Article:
Everyone likes to save on hotels. These strategies get low rates without too much complexity.
16.1 Choose Alternatives to Hotels
Mix and match tactics work great with this line item. If your vacation lasts two weeks, you can stay in hotels for several nights and sleep elsewhere the rest of the time. Hotels are pricey, so the strategy that saves the most is the strategy that avoids them the most. You have many frugal options.
□ 16.1.1 Choose Friends and Family
Although this lodging usually is FREE, remember that fish and guests smell after three days. Break up your visit by staying a couple nights when you first arrive and a couple nights before you leave. In between, bunk elsewhere.
□ 16.1.3 Sleep on Free Couches
Visit CouchSurfing.org, a FREE site which matches people who travel with people who have couches or, in many cases, spare rooms. Read reviews of sleeping quarters and hosts.
□ 16.1.4 Sleep on Less Than Free Couches
AirBNB.com resembles CouchSurfing.org, except that you pay for the lodging. The site now books more room nights than the Hilton Hotel chain and serves more than 8,000 cities. Reviews of rooms and hosts are included. Similar sites provide a similar experience: Roomorama.com and BedandFed.co.uk (Ireland and England only).
□ 16.1.5 Stake Out Campgrounds
Pitch a tent and sleep on rock hard surfaces at rock bottom rates.
□ 16.1.6 Bunk in Cabins
KOA pitches its rustic cabins as falling somewhere between tents and hotels. The lodging is priced accordingly. Visit KOA.com to look and book.
□ 16.1.7 Go to Night School
Dormitories offer good sleeps in campus settings. No online clearinghouses exist, so you have to identify colleges at your destination, call them up, and ask whether they rent.
□ 16.1.8 Visit YMCAs and YMCA Camps
There are 2,600 locations nationwide, but only 130 of them still sport living quarters. Visit YMCA.net to see whether the outpost at your destination offers rooms. Reportedly, it’s fun to stay at the YMCA.
□ 16.1.10 Stay at Bed and Breakfasts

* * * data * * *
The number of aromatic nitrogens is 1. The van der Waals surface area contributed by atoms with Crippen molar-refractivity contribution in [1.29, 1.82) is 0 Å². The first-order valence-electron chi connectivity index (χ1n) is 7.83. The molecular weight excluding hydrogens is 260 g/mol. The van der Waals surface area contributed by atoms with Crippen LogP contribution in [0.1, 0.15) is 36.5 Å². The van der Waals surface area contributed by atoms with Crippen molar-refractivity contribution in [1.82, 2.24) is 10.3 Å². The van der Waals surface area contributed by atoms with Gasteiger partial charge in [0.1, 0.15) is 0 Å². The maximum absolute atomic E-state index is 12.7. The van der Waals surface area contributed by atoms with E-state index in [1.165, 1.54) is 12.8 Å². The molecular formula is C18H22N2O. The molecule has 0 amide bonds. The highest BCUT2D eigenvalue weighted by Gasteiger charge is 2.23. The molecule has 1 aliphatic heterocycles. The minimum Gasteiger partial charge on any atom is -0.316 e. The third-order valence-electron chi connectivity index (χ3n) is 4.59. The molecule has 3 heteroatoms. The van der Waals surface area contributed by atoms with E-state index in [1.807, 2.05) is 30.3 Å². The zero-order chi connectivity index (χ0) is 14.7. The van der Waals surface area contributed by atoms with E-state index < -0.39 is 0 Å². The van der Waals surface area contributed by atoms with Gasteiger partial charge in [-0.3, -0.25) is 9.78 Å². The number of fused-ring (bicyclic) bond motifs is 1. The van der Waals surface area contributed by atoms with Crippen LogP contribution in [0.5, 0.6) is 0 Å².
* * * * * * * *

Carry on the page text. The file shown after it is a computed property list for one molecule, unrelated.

These often provide better values than hotels and you always start the day with a meal. Hence the name. Check out listings at BedandBreakfast.com or in travel guides (which usually review the better B&Bs).
□ 16.1.11 Consider Vacation Rentals
At resorts, book condos or vacation homes. Good sites include: VRBO.com, FlipKey.com, and HomeAway.com. For visits to cities, check out the local Craigslist, which includes a section under “housing” for “vacation rentals.”
□ 16.1.12 Try Group Buynamics
For vacations with friends, rent houses together instead of paying for separate hotel rooms.
CODA: RVs FOR VACATIONS
Once I dreamed of roaming the country for less in a modest motor home. I figured on free overnight stays in Walmart parking lots and inexpensive onboard meals. But when I pulled the numbers together, they proved that the same trips in the Prius would cost much less—even if we stayed at three star hotels and ate at upscale restaurants. Why? Mostly, it came down to the huge initial cost of motor homes (even used, they’re expensive), awful gas mileage, hulking taxes, massive insurance premiums, and scary repair bills. The economics start making sense only if you’re willing to sell your house and live nomadically (see 45.8.4).
16.2 Stay Flexible
□ 16.2.1 Book Off-Season
Try Vail in late spring or Martha’s Vineyard in winter.
□ 16.2.2 Shop for Rooms Midweek
Weekend shoppers pay higher prices, so shop on weekdays.
□ 16.2.3 Vacation in Recessions
Bargains abound whenever the economy hits rough patches. Save your biggest trips for low spots in the destination’s business cycle.
□ 16.2.4 Skip Special Events
Hotels fill up fast for conventions, college reunions, or sporting events. Check local websites to see whether you’re scheduled to visit at a busy time when prices are high. If so, change your dates.
□ 16.2.5 Subscribe to Travel Alerts
If you request, many travel sites will send you emails about the best last second deals to your favorite destinations, including Orbitz.com, Hotwire.com, and Priceline.com.
□ 16.2.6 Book Outliers
Stay away from city centers and save on room rates and taxes.
□ 16.2.7 Stay Flexible on Destinations
Pick vacation spots based upon low prices.
□ 16.2.8 Stay Flexible on Quality Levels
If you only need a bunk for the night, a two-star place works fine.
□ 16.2.9 Consider Boutiques
Smaller hotels offer great values, but they can’t afford to list on major travel sites. Find them at HotelSweep.com.
□ 16.2.10 Share Rooms